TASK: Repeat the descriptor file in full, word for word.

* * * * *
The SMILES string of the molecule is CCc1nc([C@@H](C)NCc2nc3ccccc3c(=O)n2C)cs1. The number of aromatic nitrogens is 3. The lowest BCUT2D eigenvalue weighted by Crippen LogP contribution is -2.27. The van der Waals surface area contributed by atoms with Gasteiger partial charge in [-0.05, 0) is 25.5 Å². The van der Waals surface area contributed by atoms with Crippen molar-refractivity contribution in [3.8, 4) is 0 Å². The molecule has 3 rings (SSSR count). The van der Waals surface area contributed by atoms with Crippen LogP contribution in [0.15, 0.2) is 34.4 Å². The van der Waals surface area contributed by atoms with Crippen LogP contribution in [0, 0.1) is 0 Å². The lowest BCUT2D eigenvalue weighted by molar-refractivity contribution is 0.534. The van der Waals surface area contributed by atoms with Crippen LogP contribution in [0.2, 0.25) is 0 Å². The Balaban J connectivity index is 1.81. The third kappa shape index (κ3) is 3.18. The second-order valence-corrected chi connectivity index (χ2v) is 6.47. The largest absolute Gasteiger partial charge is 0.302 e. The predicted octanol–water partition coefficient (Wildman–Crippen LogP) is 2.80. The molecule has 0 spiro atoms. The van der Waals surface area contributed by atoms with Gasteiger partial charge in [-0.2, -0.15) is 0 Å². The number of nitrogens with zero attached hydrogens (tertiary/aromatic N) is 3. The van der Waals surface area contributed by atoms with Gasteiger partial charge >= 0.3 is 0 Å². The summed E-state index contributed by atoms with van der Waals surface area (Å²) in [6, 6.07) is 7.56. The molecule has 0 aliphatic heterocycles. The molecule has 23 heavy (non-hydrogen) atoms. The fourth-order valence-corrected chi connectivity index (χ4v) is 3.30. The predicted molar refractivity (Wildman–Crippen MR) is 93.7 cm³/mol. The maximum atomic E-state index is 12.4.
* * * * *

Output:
The SMILES string of the molecule is CCc1nc([C@@H](C)NCc2nc3ccccc3c(=O)n2C)cs1. The number of aromatic nitrogens is 3. The lowest BCUT2D eigenvalue weighted by Crippen LogP contribution is -2.27. The van der Waals surface area contributed by atoms with Gasteiger partial charge in [-0.05, 0) is 25.5 Å². The van der Waals surface area contributed by atoms with Crippen molar-refractivity contribution in [3.8, 4) is 0 Å². The molecule has 3 rings (SSSR count). The van der Waals surface area contributed by atoms with Crippen LogP contribution in [0.15, 0.2) is 34.4 Å². The van der Waals surface area contributed by atoms with Crippen LogP contribution in [0, 0.1) is 0 Å². The lowest BCUT2D eigenvalue weighted by molar-refractivity contribution is 0.534. The van der Waals surface area contributed by atoms with Crippen LogP contribution in [0.2, 0.25) is 0 Å². The Balaban J connectivity index is 1.81. The third kappa shape index (κ3) is 3.18. The second-order valence-corrected chi connectivity index (χ2v) is 6.47. The largest absolute Gasteiger partial charge is 0.302 e. The predicted octanol–water partition coefficient (Wildman–Crippen LogP) is 2.80. The molecule has 0 spiro atoms. The van der Waals surface area contributed by atoms with Gasteiger partial charge in [-0.2, -0.15) is 0 Å². The number of nitrogens with zero attached hydrogens (tertiary/aromatic N) is 3. The van der Waals surface area contributed by atoms with Gasteiger partial charge >= 0.3 is 0 Å². The summed E-state index contributed by atoms with van der Waals surface area (Å²) in [6, 6.07) is 7.56. The molecule has 0 aliphatic heterocycles. The molecule has 23 heavy (non-hydrogen) atoms. The fourth-order valence-corrected chi connectivity index (χ4v) is 3.30. The predicted molar refractivity (Wildman–Crippen MR) is 93.7 cm³/mol. The maximum atomic E-state index is 12.4.